Chef Boiardi, a true American hero
Jose Alberto Estrella Sosa
The Man Behind “Chef Boy-Ar-Dee”
These days when you think of “Chef Boyardee” you’re probably flooded with memories of cracking open a can of ravioli as a child. I know I have rather fond memories surrounding this smiling chef, but who is he truly. Through completing this assignment, I realized how much more there is to the smiling man printed on the can. All my life I simply assumed that he was a marketing ploy to make this canned food product seem more “home-cooked,” but I couldn’t have been more incorrect. Not only is Chef Boiardi an actual person, but he is an American hero.
In order to get to know more about everyone’s’ favorite pasta serving childhood chef, we should start with his early life. “Chef Boyardee” was really born as Hector Boiardi on October 22, 1897. He grew up in Piacenza, Italy with his parents Maffi and Giuseppe Boiardi. Rather early on in life he began developing a fascination towards the cooking and hospitality industry. As a matter of a fact, at the young age of just eleven, he starting working as an apprentice chef in a local hotel. By sixteen him and his brother decided to embark on a journey to New York with hopes of pursuing his passion for cooking. They traveled via “La Lorraine,” a ship of French registration. When they finally arrived their travels has ended, however their journey into the food industry had just began.
Soon after he and his brother began their adventure in the big apple, they got hired as kitchen assistants at The Plaza Hotel. After many late nights, long days and working furiously, Hector was able to work his way up to head chef. In this time, he was able to gain crucial experience cooking in a restaurants’ kitchen. This experience then led him to gain a job at The Greenbrier Hotel, a luxurious inn located in Greenbrier County, West Virginia. During his time working at Greenbrier, he had the honor of being the supervisor of the homecoming meal. This event not only served two thousand soldiers returning from World War 1, but also President Woodrow Wilson himself. This is clearly a huge milestone in Boiardi’s career.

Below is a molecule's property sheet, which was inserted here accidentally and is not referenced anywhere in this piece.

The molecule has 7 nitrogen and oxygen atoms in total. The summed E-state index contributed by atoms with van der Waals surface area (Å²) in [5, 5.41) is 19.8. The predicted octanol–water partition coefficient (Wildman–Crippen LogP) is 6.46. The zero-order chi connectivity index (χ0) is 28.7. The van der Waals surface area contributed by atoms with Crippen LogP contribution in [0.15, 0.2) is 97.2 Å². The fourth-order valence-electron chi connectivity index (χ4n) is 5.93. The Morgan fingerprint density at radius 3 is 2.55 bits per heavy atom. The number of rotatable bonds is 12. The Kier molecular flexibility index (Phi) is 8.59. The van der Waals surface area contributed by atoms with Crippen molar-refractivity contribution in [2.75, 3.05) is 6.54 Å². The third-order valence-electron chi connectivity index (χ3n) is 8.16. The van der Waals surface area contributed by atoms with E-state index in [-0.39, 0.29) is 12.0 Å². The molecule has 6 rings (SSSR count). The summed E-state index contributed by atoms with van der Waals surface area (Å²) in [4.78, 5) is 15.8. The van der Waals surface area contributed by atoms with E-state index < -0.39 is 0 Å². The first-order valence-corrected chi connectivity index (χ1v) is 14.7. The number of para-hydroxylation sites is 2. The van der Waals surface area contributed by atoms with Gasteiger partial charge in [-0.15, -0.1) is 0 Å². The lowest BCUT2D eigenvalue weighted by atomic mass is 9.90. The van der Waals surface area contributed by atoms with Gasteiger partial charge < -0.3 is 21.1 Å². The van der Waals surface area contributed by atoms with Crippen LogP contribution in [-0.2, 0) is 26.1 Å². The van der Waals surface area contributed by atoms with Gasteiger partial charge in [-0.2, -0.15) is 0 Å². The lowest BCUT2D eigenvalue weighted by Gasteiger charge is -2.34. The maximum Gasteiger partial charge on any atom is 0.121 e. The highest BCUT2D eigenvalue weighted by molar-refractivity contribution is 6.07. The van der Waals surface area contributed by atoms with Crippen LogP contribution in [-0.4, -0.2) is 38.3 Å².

By 1926 his experience as a chef had grown and his skills were becoming sharpened. It was this time he decided to open his very own restaurant, which he proudly named “II Giardino d’Italia.” This translates to “The Garden of Italy.” This was very fitting considering how proud of his nationality Mr. Boiardi always was. It was located at East 9th Street and Woodland Avenue in Cleveland. This restaurant was a giant accomplishment for him and truly sky rocketed his career. Before you knew it his specialty became, you guessed it, pasta. Suddenly, costumers couldn't get enough of his delightful spaghetti and were asking for small samples and his secret recipe. Everyone’s taste buds were captivated by Boiardi’s food and his restaurant’s business was booming.